Putin the Great, and the collapse of the Russian economy
In certain corners of conservative thought, it’s been fashionable to portray Russian President Vladimir Putin as a master strategist who has outdueled Barack Obama at every turn.
This view reached its zenith this year, in the aftermath of Russia’s takeover of Crimea and the start of its armed intervention in Ukraine. Its epicenter could be found in the Mitt Romney camp, which interpreted events as proof that Romney was right to place Russia at the top of the list of threats to the U.S. during the presidential campaign, and to label Obama as naive.
Those voices haven’t been heard much lately, and with good reason. Putin’s adventure in Ukraine has been an unmitigated diplomatic and economic disaster. In terms of domestic politics, it may be on the verge of undermining his public standing.
Russia expert Anders Aslund has just weighed in with a stark assessment of the state of the Russian economy. He concedes his view is more negative than others’, but not by much. And he’s surely correct in forecasting that things will get much worse before they get better.
Russia has been hit with a “triple whammy,” Aslund observes. First, awful domestic policies, yoking protectionism to crony capitalism: the Putin kleptocracy is in full cry. (See Anne Applebaum in the New York Review of Books and Karen Dawisha’s new book for more on this.) Second, Western sanctions stemming from the Ukraine invasion are biting hard; Russian external debt can’t be refinanced and government reserves, which have been overstated by as much as 100%, are shrinking fast.
That leaves Russia even more unable to deal with Whammy Three: the collapse in oil prices. The ruble exchange rate tracks the price of oil, so the price decline is neutral to the economy in some respects. But not others. Aslund, in a related op-ed: “The big problems are economic growth and the standard of living, which will deteriorate.” The low exchange rate compounded by protectionism will drive inflation, already about 8.5%, even higher, he predicts. These effects are spurring capital flight.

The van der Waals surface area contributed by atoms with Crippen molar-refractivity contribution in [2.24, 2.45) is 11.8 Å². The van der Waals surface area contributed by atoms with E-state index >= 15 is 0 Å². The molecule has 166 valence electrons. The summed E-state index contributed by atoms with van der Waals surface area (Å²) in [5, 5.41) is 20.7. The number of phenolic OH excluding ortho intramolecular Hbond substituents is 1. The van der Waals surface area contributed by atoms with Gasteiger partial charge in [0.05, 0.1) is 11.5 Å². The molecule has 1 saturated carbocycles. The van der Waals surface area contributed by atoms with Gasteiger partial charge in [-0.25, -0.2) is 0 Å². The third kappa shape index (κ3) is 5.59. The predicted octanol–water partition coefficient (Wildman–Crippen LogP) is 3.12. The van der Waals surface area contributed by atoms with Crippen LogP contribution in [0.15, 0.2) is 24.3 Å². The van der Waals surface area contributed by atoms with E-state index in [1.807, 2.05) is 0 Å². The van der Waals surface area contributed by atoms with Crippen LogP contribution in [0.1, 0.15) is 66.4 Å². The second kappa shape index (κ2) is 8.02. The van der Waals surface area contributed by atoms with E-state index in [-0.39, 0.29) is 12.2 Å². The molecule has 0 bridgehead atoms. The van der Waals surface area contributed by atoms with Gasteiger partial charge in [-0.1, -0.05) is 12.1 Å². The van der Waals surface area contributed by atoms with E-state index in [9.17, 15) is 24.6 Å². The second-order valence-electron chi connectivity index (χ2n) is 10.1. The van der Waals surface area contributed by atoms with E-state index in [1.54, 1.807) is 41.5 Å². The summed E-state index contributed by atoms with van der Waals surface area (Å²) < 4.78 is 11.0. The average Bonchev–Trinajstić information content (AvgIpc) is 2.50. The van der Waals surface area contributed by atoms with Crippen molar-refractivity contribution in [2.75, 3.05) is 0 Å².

The consensus forecast for Russian growth, which was 2.5% at the beginning of the year, is now zero, Aslund writes. Given the prospect that the three whammies will gather force in 2015, “a prediction of a decline in Russia’s GDP of 1 percent next year sounds optimistic.”
Putin is holding things together at the moment, barely. Last week he delivered a speech to the nation that was both “messianic and defensive,” in the words of the Economist, portraying Russia’s ills as the product of jealousy and animosity from the U.S. But the ills are too real to be hidden from ordinary Russians, who see their living standards falling and are weary of war.
Trust in the government, never strong, is weakening. If the forces of economic decline continue, Putin will have to act -- and some sort of face-saving withdrawal from Ukraine to get the sanctions lifted could be the outcome. It’s not naive to think so.
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